FTC Charges Talent Broker: Ability To Place Models and Actors

Ability To Place Models and Actors Challenged Company Violating Previous Order

For Release

 

 

The Federal Trade Commission has charged a New Jersey talent broker and its president with misrepresenting their ability to place children in high paying modeling and acting jobs and with violating a previous FTC order that barred them from doing so. The Commission has asked a federal district court to award civil penalties of up to $10,000 for each violation of the previous order and to require that the defendants post a performance bond before resuming work in the talent brokerage business.

National Talent Associates, Inc., (NTA) headquartered in Fairfield, N.J., also does business in Philadelphia, Pa., New York City and Long Island, N.Y., and Chicago, Il. Jerome Ashfield, named as a defendant, is its president.

In 1974 the FTC issued a complaint charging NTA and two of its officers, including Ashfield, with misrepresenting their ability to place children as models and entertainers. In 1975, the company signed a consent order permanently prohibiting misrepresentations about its ability to place its clients in modeling positions and requiring it to disclose specified information and provide customers with a three-day cooling-off period when signing contracts.

In both 1979 and 1985, NTA agreed to pay civil penalties of $25,000 and $150,000 respectively to settle charges that it had violated the order. In 1986, the order was modified to clarify certain information the company was required to provide to prospective clients.

In the complaint filed today, the FTC charges that NTA and Ashfield:

  • misrepresented that NTA and its sales agents have the expertise to judge the suitability of people as models, actors or entertainers in the commercial advertising, talent modeling or entertainment industries;
  • misrepresented the prospects of being signed up by well known talent agencies would be enhanced if potential clients sign with NTA;
  • misrepresented what clients can expect to earn from modeling or acting if they sign up with NTA;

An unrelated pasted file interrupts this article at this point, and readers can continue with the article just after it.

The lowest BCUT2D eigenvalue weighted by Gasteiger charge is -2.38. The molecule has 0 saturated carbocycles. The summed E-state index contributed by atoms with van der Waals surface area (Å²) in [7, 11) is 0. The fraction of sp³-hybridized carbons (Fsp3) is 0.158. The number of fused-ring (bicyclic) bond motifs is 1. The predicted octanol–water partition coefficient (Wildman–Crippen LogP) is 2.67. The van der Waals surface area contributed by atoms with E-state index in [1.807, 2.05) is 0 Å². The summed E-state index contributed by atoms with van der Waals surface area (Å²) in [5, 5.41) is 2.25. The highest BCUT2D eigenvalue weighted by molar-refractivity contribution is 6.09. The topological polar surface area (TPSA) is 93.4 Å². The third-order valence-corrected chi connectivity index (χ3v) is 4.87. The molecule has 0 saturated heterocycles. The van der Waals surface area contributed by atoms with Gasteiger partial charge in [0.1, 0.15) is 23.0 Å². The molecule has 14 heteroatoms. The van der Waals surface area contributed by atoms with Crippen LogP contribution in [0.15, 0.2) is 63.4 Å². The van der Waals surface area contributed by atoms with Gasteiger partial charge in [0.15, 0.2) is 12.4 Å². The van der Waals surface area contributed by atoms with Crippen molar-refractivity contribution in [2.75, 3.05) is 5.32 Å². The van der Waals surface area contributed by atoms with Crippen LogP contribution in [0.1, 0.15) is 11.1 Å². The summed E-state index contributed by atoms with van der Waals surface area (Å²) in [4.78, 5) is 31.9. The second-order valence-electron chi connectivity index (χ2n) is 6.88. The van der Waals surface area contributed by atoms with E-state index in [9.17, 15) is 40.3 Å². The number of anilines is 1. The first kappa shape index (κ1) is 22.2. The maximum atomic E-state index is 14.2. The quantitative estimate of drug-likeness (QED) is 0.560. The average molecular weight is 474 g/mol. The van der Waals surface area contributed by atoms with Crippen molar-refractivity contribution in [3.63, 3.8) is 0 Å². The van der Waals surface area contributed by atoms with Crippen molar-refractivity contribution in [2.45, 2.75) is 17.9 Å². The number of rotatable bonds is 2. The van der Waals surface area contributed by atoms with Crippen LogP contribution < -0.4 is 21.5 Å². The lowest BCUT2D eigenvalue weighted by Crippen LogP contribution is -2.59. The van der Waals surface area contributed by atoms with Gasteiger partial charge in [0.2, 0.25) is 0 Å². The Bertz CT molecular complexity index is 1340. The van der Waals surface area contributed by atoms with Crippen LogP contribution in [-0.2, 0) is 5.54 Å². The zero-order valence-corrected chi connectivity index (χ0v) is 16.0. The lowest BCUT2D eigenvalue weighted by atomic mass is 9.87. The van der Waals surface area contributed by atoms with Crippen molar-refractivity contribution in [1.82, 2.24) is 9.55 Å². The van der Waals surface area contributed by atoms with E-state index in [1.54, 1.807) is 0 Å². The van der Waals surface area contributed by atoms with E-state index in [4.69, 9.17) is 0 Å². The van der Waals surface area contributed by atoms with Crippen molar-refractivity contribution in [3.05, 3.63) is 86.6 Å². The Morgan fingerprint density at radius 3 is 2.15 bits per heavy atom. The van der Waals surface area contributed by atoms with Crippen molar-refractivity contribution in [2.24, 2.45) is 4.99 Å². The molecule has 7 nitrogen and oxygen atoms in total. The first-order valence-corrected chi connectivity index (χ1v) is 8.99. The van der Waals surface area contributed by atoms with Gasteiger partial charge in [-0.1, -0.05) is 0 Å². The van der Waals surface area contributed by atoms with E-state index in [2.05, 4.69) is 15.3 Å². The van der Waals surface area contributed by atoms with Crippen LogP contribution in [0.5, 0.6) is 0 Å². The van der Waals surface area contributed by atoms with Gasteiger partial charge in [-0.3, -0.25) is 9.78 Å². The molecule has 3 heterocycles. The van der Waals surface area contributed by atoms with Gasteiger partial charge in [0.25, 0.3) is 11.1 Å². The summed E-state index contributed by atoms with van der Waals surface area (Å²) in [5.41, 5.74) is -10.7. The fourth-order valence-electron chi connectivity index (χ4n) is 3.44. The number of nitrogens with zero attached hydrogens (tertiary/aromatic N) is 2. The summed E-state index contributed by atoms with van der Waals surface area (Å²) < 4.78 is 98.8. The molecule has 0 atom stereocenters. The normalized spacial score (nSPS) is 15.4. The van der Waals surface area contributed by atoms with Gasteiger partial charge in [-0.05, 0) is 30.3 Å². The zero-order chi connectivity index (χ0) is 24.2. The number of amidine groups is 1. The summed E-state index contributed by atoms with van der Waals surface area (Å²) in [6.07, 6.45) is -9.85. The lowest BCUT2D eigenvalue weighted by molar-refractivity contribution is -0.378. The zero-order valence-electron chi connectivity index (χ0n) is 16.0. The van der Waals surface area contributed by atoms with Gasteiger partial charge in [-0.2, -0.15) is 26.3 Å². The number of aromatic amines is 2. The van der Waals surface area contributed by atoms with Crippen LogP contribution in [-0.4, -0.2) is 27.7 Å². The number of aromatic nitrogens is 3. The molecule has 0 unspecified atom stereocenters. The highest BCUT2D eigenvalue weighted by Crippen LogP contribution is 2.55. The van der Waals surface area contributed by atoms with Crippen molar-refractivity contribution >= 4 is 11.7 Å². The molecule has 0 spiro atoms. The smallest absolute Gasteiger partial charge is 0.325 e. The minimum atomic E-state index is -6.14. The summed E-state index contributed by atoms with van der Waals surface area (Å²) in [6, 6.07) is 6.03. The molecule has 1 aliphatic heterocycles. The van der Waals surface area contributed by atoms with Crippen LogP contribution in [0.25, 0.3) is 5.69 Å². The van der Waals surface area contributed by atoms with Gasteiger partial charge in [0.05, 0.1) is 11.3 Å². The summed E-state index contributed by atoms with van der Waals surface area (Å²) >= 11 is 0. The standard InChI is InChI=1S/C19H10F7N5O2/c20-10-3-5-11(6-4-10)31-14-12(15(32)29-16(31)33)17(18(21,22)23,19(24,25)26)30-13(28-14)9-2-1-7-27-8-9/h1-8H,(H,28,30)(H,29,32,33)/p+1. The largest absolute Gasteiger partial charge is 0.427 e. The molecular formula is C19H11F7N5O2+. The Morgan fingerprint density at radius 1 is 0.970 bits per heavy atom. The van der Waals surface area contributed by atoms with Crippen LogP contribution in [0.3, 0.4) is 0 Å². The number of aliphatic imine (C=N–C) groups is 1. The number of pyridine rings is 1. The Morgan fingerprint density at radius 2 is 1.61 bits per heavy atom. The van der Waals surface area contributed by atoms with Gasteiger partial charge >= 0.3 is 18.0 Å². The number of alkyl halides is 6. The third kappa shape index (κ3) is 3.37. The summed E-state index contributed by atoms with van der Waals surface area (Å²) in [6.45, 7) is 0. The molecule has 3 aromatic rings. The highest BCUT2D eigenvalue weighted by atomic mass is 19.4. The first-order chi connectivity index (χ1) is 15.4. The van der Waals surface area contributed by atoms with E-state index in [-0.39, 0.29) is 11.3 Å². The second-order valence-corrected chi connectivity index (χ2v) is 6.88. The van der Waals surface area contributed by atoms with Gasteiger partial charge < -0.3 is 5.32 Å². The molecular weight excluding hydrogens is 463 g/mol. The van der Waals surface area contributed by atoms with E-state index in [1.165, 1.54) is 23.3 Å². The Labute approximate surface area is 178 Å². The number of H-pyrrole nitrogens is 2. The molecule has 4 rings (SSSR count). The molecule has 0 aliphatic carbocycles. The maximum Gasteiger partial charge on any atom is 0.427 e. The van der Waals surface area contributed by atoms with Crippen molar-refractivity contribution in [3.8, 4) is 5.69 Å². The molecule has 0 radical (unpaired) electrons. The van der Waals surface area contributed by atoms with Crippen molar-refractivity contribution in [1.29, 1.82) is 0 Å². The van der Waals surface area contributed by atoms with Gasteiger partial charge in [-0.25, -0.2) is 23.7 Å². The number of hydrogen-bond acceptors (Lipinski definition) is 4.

• made representations that contradict the disclosures required by the previous FTC order, and;
  • failed to refund all payments received under the contract within 10 business days after receipt of a valid notice of cancellation.

The FTC has asked the court to impose civil penalties on the defendants, to enjoin the defendants from future misrepresentations and to require that they post a performance bond which they would forfeit if they violated the injunction.

The complaint was filed at the FTC’s request by the Department of Justice in U.S. District Court for the District of New Jersey, in Newark, June 4.

NOTE: The Commission authorizes the filing of a complaint when it has “reason to believe” that the law has been or is being violated, and it appears to the Commission that a proceeding is in the public interest. The complaint is not a finding or ruling that the defendant actually has violated the law. The case will be decided by the court.

Copies of the complaint and other documents associated with the case are available from the FTC’s Public Reference Branch, Room 130, 6th Street and Pennsylvania Avenue, N.W., Washington, D.C. 20580; 202-326-2222; TTY for the hearing impaired 1-866-653-4261. To find out the latest news as it is announced, call the FTC NewsPhone recording at 202- 326-2710. FTC news releases and other materials also are available on the Internet at the FTC’s World Wide Web site at: http://www.ftc.gov

 

 

(FTC File No. D. 8960)

(Civil Action No.96-2617)

(talent)

Contact Information

Media Contact:
Claudia Bourne Farrell
Office of Public Affairs
202-326-2181
Staff Contact:
Justin Dingfelder or Ronald D.Lewis
Bureau of Consumer Protection
202-326-3017 or 202-326-2985